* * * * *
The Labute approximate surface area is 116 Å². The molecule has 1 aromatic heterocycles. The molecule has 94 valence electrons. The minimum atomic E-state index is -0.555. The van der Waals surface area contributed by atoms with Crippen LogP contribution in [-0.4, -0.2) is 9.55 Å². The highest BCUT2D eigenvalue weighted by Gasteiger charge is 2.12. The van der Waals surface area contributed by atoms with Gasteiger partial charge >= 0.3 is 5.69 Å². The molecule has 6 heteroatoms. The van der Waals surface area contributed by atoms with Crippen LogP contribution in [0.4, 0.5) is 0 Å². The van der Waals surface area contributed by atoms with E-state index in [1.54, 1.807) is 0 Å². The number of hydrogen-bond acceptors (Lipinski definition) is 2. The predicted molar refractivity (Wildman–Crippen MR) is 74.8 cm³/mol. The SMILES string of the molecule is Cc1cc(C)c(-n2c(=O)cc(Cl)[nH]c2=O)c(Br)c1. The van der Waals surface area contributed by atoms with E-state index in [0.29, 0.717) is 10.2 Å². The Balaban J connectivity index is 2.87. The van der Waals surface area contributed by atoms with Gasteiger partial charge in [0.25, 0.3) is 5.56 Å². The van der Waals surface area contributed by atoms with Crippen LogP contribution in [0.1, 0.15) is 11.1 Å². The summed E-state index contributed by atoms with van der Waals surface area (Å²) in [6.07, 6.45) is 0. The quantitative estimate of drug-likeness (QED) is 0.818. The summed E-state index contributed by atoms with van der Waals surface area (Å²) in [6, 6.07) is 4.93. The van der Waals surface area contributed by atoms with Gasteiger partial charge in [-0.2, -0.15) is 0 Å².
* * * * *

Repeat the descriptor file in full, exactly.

The Labute approximate surface area is 116 Å². The molecule has 1 aromatic heterocycles. The molecule has 94 valence electrons. The minimum atomic E-state index is -0.555. The van der Waals surface area contributed by atoms with Crippen LogP contribution in [-0.4, -0.2) is 9.55 Å². The highest BCUT2D eigenvalue weighted by Gasteiger charge is 2.12. The van der Waals surface area contributed by atoms with Gasteiger partial charge >= 0.3 is 5.69 Å². The molecule has 6 heteroatoms. The van der Waals surface area contributed by atoms with Crippen LogP contribution in [0.4, 0.5) is 0 Å². The van der Waals surface area contributed by atoms with E-state index in [1.54, 1.807) is 0 Å². The number of hydrogen-bond acceptors (Lipinski definition) is 2. The predicted molar refractivity (Wildman–Crippen MR) is 74.8 cm³/mol. The SMILES string of the molecule is Cc1cc(C)c(-n2c(=O)cc(Cl)[nH]c2=O)c(Br)c1. The van der Waals surface area contributed by atoms with E-state index in [0.29, 0.717) is 10.2 Å². The Balaban J connectivity index is 2.87. The van der Waals surface area contributed by atoms with Gasteiger partial charge in [0.25, 0.3) is 5.56 Å². The van der Waals surface area contributed by atoms with Crippen LogP contribution in [0.1, 0.15) is 11.1 Å². The summed E-state index contributed by atoms with van der Waals surface area (Å²) in [6.07, 6.45) is 0. The quantitative estimate of drug-likeness (QED) is 0.818. The summed E-state index contributed by atoms with van der Waals surface area (Å²) in [6, 6.07) is 4.93. The van der Waals surface area contributed by atoms with Gasteiger partial charge in [-0.2, -0.15) is 0 Å².